They must learn to be patient, lest the overdose of their medicine kills the patient. I have stated elsewhere that the European Union is “united” thanks to several decades of spontaneous, incremental development of its common political, economic and social structures.
Had someone from the outside tried to impose those structures on, say, the Italians, the Danes, or the British twenty years ago, the whole edifice would have collapsed. The same applies to Bosnia and Herzegovina: bitter fruits of the war can be overcome only through gradual healing and development of mutual trust.
Any attempt to force the issue is perceived by our people as an intervention on the side of the Muslims, many of whom have not given up on their centrist ambitions.
Such ambitions are not confined only to the key people in government in Sarajevo, such as Mr. Izetbegovic himself, but to virtually all political parties there. They openly share the view that Dayton is only the first step. They claim that the power of the Union should be increased, and that of the entities—by which they mean the Republic of Srpska—should be decreased. They are advocating something called “Dayton Two.” The notion that “Dayton” is to be renegotiated, that it is but a stepping stone on the road to much tighter integration of Bosnia, is dangerous for peace. It is a threat to Dayton, and should be discouraged by the international community.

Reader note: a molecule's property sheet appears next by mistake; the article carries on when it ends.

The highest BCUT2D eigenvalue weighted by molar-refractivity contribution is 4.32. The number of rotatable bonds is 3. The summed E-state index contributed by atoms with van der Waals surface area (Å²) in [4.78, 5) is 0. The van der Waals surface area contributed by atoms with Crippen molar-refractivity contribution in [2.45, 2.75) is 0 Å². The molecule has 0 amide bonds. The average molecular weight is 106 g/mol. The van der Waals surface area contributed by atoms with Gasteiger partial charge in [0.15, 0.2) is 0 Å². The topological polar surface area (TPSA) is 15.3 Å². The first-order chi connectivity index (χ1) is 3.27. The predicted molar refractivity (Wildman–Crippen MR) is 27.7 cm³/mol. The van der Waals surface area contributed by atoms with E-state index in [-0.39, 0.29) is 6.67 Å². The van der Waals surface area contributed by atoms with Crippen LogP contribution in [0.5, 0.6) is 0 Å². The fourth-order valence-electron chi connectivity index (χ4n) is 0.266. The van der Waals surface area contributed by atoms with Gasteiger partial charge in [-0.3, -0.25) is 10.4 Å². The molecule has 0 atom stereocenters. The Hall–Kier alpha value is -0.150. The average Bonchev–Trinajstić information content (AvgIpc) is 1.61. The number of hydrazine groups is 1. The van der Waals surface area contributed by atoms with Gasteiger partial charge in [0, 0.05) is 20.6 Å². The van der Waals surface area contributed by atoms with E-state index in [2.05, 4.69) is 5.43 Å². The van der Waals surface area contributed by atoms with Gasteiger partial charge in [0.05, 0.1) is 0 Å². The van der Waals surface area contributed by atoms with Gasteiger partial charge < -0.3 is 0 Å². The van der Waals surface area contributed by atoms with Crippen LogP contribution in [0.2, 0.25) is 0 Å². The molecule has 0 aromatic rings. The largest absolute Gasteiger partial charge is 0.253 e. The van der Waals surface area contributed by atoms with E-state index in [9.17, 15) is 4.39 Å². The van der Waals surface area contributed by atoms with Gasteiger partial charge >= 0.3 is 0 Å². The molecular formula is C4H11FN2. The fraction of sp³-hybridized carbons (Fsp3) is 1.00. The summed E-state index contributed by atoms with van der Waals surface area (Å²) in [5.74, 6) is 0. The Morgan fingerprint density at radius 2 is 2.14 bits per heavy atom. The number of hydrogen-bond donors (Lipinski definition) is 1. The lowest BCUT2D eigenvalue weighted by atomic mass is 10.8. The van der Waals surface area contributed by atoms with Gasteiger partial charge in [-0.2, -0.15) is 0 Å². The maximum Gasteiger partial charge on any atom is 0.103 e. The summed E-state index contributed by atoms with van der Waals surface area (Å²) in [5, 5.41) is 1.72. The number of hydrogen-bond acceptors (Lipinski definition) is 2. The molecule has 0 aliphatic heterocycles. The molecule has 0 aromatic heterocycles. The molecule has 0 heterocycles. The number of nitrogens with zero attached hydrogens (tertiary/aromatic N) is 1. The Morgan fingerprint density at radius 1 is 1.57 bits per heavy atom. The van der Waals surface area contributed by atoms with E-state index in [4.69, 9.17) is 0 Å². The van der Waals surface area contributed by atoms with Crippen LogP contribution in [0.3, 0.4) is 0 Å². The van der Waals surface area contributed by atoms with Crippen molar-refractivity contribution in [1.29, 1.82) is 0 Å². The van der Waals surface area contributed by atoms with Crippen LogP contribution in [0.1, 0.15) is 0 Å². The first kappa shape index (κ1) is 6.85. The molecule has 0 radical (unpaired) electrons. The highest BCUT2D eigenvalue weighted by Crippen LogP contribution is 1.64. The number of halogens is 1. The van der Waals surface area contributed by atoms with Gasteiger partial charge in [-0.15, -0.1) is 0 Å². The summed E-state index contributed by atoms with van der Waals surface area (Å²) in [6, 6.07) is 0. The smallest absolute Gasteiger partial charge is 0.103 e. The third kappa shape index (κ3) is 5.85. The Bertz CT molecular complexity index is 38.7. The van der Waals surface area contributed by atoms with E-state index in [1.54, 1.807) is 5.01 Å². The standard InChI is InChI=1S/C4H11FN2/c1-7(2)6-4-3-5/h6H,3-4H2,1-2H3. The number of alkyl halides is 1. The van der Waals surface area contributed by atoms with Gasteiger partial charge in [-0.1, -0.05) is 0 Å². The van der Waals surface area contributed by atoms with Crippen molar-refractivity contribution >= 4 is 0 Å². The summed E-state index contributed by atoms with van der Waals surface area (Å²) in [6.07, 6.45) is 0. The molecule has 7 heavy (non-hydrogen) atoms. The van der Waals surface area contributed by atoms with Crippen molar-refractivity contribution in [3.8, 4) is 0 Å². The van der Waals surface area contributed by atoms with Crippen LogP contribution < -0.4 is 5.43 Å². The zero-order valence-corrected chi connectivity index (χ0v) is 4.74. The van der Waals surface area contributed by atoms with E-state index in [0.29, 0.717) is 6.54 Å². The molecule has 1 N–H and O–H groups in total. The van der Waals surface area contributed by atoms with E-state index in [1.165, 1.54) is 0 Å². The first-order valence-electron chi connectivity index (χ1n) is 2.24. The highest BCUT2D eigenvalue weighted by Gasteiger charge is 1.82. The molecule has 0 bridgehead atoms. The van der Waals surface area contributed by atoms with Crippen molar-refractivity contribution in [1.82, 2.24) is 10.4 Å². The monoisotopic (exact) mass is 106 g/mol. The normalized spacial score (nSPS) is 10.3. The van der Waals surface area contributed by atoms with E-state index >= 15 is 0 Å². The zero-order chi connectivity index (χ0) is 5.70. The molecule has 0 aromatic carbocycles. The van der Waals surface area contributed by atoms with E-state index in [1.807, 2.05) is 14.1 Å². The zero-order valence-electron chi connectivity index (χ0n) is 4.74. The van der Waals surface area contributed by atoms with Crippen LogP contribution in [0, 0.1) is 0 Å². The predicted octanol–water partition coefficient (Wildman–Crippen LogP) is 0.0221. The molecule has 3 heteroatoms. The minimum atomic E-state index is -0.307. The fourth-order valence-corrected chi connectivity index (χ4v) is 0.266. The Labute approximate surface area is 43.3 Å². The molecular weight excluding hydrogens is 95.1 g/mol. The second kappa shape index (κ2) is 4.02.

There are well-intentioned people in the West who mistakenly believe that “Dayton” is about an ever-tighter integration. It is not. Administration officials working on Bosnia agree with me on this. They know I shall implement the agreement to the letter, and that I shall do so in good faith, but they also understand that I shall never allow the nebulous concept of “the spirit of Dayton” to blur the issue and legitimize ad-hoc reinterpretation of the agreement. Vague, woolyheaded ideas may reflect misguided idealism, or else hidden agendas. I am opposed to both. Politics is the art of the possible, and “spirits” do not belong to its realm.